In regards to how much should be spent on landscaping, again it depends on the overall value level and type of property. The market expectation of the level of landscaping in a high value suburb is significantly greater than that of a lower value suburb.
The nature of the property can also dictate the nature of the landscaping and site development utilised. For example if you own a high end character villa you ideally want to keep that timber picket fence out front rather than replace it with something more modern.
Property owners should consider the nature of their property and the wider neighbourhood before commencing any major landscaping works.
Another example of this could be replacing timber joinery in a villa/character bungalow with modern aluminium joinery as this does not enhance the character and detracts from the value.
Garaging is another element that is also very dependent on the locality of the property. In areas which have larger land sites and generally more space, a new garage may not add much in value. However, in inner city suburbs where land is at a premium and the lots are much smaller and off street parking is scarce, a garage could add a significant amount of value to your property.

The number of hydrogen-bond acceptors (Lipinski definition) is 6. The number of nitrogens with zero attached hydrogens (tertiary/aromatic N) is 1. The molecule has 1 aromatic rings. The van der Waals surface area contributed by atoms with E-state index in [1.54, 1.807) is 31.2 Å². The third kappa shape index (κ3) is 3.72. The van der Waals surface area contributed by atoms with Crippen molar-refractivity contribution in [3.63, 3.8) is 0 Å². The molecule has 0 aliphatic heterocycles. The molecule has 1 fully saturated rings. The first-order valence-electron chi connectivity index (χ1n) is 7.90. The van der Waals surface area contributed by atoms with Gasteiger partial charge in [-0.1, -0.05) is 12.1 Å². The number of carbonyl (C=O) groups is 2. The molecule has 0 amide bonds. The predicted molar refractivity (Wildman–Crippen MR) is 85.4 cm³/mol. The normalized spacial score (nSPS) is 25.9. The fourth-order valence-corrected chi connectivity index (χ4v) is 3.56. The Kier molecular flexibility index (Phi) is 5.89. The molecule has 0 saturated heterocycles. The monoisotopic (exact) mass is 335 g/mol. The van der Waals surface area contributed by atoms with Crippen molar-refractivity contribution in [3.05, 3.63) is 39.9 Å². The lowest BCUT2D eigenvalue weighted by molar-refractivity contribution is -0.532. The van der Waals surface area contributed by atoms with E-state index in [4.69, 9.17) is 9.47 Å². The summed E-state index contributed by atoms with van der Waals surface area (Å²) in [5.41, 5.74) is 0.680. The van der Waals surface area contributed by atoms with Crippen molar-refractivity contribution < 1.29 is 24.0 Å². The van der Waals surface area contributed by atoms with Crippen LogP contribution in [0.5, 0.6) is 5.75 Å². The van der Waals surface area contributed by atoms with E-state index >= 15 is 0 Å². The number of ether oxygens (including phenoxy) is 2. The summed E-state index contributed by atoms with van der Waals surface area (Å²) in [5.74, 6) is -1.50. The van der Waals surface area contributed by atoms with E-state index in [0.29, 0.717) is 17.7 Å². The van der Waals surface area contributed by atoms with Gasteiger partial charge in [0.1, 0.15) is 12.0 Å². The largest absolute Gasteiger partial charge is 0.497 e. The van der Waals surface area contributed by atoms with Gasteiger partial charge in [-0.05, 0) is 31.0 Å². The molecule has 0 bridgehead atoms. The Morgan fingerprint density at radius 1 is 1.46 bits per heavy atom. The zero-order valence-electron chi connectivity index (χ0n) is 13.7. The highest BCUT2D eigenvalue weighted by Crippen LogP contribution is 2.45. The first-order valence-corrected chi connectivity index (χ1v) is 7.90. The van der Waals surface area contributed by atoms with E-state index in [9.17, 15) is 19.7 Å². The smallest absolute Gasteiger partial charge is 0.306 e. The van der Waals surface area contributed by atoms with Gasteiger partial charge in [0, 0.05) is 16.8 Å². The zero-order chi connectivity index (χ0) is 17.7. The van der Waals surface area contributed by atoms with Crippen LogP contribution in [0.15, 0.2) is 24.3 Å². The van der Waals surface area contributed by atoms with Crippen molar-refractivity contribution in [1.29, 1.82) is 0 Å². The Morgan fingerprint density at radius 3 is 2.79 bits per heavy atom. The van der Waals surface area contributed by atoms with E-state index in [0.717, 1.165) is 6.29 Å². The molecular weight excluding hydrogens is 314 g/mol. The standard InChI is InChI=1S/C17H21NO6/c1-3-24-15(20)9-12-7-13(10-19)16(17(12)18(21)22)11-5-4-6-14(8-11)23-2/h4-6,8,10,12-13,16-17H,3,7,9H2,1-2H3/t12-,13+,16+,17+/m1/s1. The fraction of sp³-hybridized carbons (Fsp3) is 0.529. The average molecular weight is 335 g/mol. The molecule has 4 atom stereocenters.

If you have done significant work it might be worth investing in a Full Market Valuation to get an understanding of the worth of your property.
A Full Market Valuation is:
Deciding the right time to buy or sell doesn’t have to be a guessing game. By getting to know the market as it stands, as well as the general trends that have long been established, your end goal, be it buying or selling, can hopefully be achieved within your required timeframe.
Buyers' vs sellers' market
One thing to look at when you decide to enter into the property market is whether your area is currently a buyers’ market or a sellers’ market.
In simple terms a buyers' market benefits the people looking to buy a property. Generally, there are more properties on the market than buyers. Sellers are essentially vying for their attention as sales are harder to come by in this environment. Buyers can benefit through increased negotiations over price as well having more choice and less competition regarding the properties they are looking at.
A seller's market on the other hand is essentially the opposite. There are multiple buyers looking and fewer properties for sale. This generally forces more competition and can increase sale prices as a result.